WASHINGTON — Here’s where we have arrived as a country: We are so polarized that even compromise has become a partisan issue.
As the 2012 campaign closes, bipartisanship and “working together” are more in vogue than ever because the few voters still up for grabs tend to be more moderate, less partisan and less ideological.
But beneath the last-minute embrace of comity lurks a central fact about American politics now: Democrats, a more moderate and diverse party, believe in compromise far more than Republicans do. While polls find that 6 in 10 Democrats regard themselves as moderate or conservative, nearly three-quarters of Republicans say they are conservative. And Tea Party Republicans, who loom so large in primaries, are especially averse to giving any ground.
Moreover, Democrats still have a positive view of government and regard tradeoffs between taxes and spending as a normal part of governing. Republicans care most about reducing government’s size and in cutting taxes. They’re prepared to accept standoffs and crises to reach those goals.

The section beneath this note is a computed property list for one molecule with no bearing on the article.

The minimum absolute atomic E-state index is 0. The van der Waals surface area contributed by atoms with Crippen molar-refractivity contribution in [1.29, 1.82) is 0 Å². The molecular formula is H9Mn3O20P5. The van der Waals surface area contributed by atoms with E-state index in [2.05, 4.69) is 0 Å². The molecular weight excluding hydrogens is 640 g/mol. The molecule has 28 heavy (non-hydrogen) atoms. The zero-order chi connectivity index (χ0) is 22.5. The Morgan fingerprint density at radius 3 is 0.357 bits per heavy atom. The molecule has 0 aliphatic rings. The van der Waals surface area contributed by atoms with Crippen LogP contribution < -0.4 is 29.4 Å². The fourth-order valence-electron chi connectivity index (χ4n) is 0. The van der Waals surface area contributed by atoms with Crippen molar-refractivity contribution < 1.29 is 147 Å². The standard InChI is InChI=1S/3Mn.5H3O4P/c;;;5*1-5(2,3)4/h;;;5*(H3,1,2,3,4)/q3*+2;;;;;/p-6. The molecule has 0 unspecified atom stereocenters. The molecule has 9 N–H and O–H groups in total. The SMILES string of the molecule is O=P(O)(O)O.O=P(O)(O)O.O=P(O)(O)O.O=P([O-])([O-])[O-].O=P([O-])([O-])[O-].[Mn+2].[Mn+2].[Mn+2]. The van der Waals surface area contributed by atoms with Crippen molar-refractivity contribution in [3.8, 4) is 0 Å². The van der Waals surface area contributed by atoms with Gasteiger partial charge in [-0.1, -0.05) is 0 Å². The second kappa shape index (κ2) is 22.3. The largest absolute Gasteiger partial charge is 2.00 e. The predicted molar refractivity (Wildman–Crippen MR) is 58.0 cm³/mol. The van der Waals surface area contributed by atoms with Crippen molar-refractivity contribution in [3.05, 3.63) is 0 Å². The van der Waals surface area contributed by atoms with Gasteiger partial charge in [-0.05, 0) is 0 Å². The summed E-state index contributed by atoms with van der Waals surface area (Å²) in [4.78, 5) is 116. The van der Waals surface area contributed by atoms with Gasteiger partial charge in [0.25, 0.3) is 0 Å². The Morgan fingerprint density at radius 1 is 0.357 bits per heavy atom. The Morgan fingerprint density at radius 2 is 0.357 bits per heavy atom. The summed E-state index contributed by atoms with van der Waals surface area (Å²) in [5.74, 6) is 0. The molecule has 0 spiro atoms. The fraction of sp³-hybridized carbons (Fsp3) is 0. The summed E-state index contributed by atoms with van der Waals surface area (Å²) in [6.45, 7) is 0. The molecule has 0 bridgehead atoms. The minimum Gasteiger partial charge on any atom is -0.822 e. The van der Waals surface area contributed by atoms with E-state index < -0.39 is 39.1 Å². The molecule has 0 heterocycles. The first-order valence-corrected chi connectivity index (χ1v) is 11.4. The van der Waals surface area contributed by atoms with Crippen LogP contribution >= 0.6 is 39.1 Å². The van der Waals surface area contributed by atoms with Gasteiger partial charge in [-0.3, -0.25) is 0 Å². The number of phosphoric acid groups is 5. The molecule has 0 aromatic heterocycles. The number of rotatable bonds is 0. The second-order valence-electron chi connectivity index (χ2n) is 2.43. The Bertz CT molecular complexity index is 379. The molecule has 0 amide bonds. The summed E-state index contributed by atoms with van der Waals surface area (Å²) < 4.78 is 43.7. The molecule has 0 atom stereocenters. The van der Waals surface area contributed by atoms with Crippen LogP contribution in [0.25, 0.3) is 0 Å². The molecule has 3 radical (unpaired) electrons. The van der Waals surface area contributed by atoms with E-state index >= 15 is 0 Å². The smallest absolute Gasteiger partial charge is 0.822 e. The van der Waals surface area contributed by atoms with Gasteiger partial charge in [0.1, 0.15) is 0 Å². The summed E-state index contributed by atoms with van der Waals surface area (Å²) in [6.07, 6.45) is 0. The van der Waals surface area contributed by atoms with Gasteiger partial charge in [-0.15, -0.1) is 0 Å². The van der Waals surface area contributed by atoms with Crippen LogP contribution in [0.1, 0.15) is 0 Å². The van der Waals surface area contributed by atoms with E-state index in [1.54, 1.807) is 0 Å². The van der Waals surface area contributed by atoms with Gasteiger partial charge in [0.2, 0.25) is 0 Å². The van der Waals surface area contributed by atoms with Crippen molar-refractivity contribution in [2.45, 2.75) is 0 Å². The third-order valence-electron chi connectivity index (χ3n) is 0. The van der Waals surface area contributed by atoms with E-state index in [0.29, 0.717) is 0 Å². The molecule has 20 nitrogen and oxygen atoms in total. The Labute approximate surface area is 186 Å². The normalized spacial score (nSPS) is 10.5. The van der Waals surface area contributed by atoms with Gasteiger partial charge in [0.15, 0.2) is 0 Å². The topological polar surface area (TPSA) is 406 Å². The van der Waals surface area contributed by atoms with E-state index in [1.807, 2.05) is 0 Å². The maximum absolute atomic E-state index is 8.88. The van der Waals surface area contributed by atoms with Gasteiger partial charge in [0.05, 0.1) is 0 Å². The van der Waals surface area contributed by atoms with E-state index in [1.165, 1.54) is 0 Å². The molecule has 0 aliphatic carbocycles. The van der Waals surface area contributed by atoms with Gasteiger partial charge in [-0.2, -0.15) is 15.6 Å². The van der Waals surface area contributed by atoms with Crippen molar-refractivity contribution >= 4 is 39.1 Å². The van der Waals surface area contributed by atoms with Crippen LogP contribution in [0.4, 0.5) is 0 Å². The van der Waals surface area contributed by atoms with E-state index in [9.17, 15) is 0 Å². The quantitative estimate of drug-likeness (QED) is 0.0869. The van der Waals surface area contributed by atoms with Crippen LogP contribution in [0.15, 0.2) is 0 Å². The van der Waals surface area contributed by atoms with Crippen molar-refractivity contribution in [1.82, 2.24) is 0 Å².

No Republican better summarized this sentiment than Indiana Senate candidate Richard Mourdock, who defeated moderately conservative Sen. Richard Lugar in a Republican primary and is now best known for his comments on God’s will and rape.
“What I’ve said about compromise and bipartisanship,” Mourdock said on CNN last May, is that “I hope to build a conservative majority in the United States Senate so bipartisanship becomes Democrats joining Republicans to roll back the size of government, reduce the bureaucracy, lower taxes and get America moving again.” When it was noted that this didn’t sound like compromise, Mourdock replied: “Well, it is the definition of political effectiveness.”
The split on compromise itself is visible in many other contests this fall, and none more than in the Virginia Senate battle between Democrat Tim Kaine and Republican George Allen. Kaine has made working across party lines a central theme of his campaign. Allen has put a lot of energy into linking Kaine to Obama. He has also criticized Kaine for endorsing the compromise that helped avoid a crisis during last year’s debt-ceiling battle because of the defense cuts it contained. These would take effect only if Congress fails to reach — well, a compromise after the election.
Kaine argues that avoiding default was essential, and that voters seem to agree with him. The latest Washington Post poll found Kaine leading Allen by 7 points while Obama leads in Virginia by 4.